‘Memphis’ blends love story, rousing music

Don’t touch that dial.

Not when you can tune in the Tony-winning musical "Memphis," which hits The Smith Center’s Reynolds Hall stage Wednesday for an eight-performance run.

The Broadway original may be winding down – it’s scheduled to close Aug. 5, after almost three years and more than a thousand performances – but the national tour, now in its second year, will keep "Memphis" on the road well into 2013.

The tour started last October in (where else?) Memphis itself, setting up a life-imitates-art situation for cast members appearing at Memphis’ Orpheum Theater – in a show with a finale set at Memphis’ Orpheum Theater.

But the show’s themes reverberate far beyond its namesake city, according to the performers at the heart of "Memphis," which won four Tonys, including the big one for best musical.

The show, set in the 1950s, focuses on white disc jockey Huey Calhoun (played by Bryan Fenkart), who falls for black music in general – and black singer Felicia Farrell (Felicia Boswell) in particular, at a time and in a place where their romance puts their lives in danger.

"I feel I really understand her story," says Boswell, who notes that she and her "Memphis" character share far more than a first name.

"We’re both from the South," she explains. "We both grew up singing gospel music. We both date outside our race. And we both believe people should have the right to be who they are – and be respected and loved for who they are."

Boswell cites one more "Memphis" connection: the show’s reference to civil rights icon Rosa Parks, who happens to be Boswell’s cousin.

Boswell’s too young to remember much about Parks, but "I knew she was great." She recalls Parks "spending time at my grandmother’s house," she says, where "my sisters and I sang for her a lot."

Being from Montgomery, Ala., Boswell heard plenty of stories from family members about their struggles during the civil rights era.

"That wasn’t my reality," she acknowledges, but "it’s necessary we remind people of how far we’ve come – and that we have so much more to learn."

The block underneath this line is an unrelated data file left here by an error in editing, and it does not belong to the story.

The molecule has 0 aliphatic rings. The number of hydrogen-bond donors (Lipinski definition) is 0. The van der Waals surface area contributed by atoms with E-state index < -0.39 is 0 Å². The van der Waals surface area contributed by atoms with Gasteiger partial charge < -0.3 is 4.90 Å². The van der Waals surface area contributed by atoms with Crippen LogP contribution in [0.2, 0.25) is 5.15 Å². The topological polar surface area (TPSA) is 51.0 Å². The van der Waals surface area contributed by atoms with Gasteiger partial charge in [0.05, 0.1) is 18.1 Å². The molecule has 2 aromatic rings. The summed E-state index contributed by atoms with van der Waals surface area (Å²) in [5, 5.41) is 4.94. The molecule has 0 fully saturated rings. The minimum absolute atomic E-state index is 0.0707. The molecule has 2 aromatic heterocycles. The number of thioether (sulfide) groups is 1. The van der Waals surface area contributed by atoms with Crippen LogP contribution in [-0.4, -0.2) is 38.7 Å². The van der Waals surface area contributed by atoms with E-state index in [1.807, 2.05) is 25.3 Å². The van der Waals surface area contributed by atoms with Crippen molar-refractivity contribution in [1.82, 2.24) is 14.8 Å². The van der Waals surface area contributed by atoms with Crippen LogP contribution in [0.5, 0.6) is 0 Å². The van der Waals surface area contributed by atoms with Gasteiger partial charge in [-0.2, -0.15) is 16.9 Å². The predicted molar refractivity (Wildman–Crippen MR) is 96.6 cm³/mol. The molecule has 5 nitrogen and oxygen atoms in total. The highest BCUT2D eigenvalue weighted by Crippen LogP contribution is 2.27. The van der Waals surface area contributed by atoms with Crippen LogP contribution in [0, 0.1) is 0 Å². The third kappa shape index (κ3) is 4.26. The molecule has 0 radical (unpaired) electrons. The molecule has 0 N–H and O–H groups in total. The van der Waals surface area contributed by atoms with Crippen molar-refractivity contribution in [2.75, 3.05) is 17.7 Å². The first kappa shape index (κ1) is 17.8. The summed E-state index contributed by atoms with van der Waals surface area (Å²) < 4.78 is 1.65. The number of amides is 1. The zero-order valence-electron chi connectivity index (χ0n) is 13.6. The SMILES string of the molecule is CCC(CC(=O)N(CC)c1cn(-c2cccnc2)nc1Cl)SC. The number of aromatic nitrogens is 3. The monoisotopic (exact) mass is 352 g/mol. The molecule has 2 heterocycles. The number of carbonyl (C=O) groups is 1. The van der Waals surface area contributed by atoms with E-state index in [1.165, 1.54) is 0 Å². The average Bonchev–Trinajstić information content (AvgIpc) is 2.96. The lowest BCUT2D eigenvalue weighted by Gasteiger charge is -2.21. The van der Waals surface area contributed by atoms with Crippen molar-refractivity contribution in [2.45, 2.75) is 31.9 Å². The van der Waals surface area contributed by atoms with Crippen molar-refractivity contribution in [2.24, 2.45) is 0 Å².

Of course, it doesn’t hurt that "Memphis" explores such sobering themes to an irresistible, can’t-stop-dancing beat, courtesy of the Tony-winning score by Joe DePietro and David Bryan. (If the latter’s name sounds familiar, maybe it’s because he’s a founding member of, and keyboardist for, Bon Jovi.)

As one of the rousing musical numbers promises, "So turn the volume up now! Let the music have its say! Ain’t no use holdin’ back – the rhythm’s gonna get you, the rhythm’s gonna get you, the rhythm’s gonna get you anyway!"

That infectiously rhythmic score plays a major role in "Memphis’ " appeal, Fenkart says.

Unlike recent jukebox musicals, which feature scores made up of familiar pop tunes (think ABBA and "Mamma Mia!" or "Jersey Boys’ " Four Seasons hits), "Memphis" boasts a score "completely and totally original and written for the stage," he points out. "It’s fresh – and people were craving that."

In addition, reaction to the show depends on where the tour’s playing, Boswell and Fenkart suggest.

"Culturally, everyone’s different," Boswell says, noting that "when we were in Toronto, (audiences) didn’t respond to the racism as much as when we were in North Carolina."

And Fenkart recalls that audiences "went crazy in Des Moines," but in Naples, Fla., "where the median age is, like, 106, they were quiet – but they were there."

He attributes "Memphis’ " broad appeal to the fact that "the show has a lot of elements combined into one."

For one thing, "it’s historical fiction," he explains, and "the older generation was alive during that time."

Add "a real young, hungry, energetic cast," with "all this sexy, frenetic dancing" and a "nice rock sensibility," and "Memphis" emerges as a something-for-everyone show, Fenkart maintains.

Not that he’s doing much of the dancing.

"It’s supposed to look awkward for me," Fenkart says of Huey.

The character is loosely based on Dewey Phillips, a white Memphis disc jockey whose radio show featured both black and white singers, including a young hopeful named Elvis Presley. (In an on-air interview, Presley told Phillips which high school he attended, thereby alerting listeners in segregated Memphis to the fact that he was white, even though some thought he sounded black.)

Fenkart describes Huey – whose on-air catchphrase is the cheerfully nonsensical "Hockadoo!" – as "a pinball" who "bounces from one thing to the next."

But while Huey is "not a bright guy in the book-smart sense," Fenkart says, he triggers "an accidental revolution" – bringing black and white teens together through rock ‘n’ roll – because "he is doing what he believes in, and what is in his heart."

And heart, Boswell adds, remains "Memphis’ " essential ingredient – the quality that links the show’s "beautiful love story" with its "amazing music."

As she advises prospective audiences: "You’ll laugh, you’ll cry, you’ll be moved – and you’ll be standing on your feet at the end."

Contact reporter Carol Cling at ccling@reviewjournal.com or 702-383-0272.

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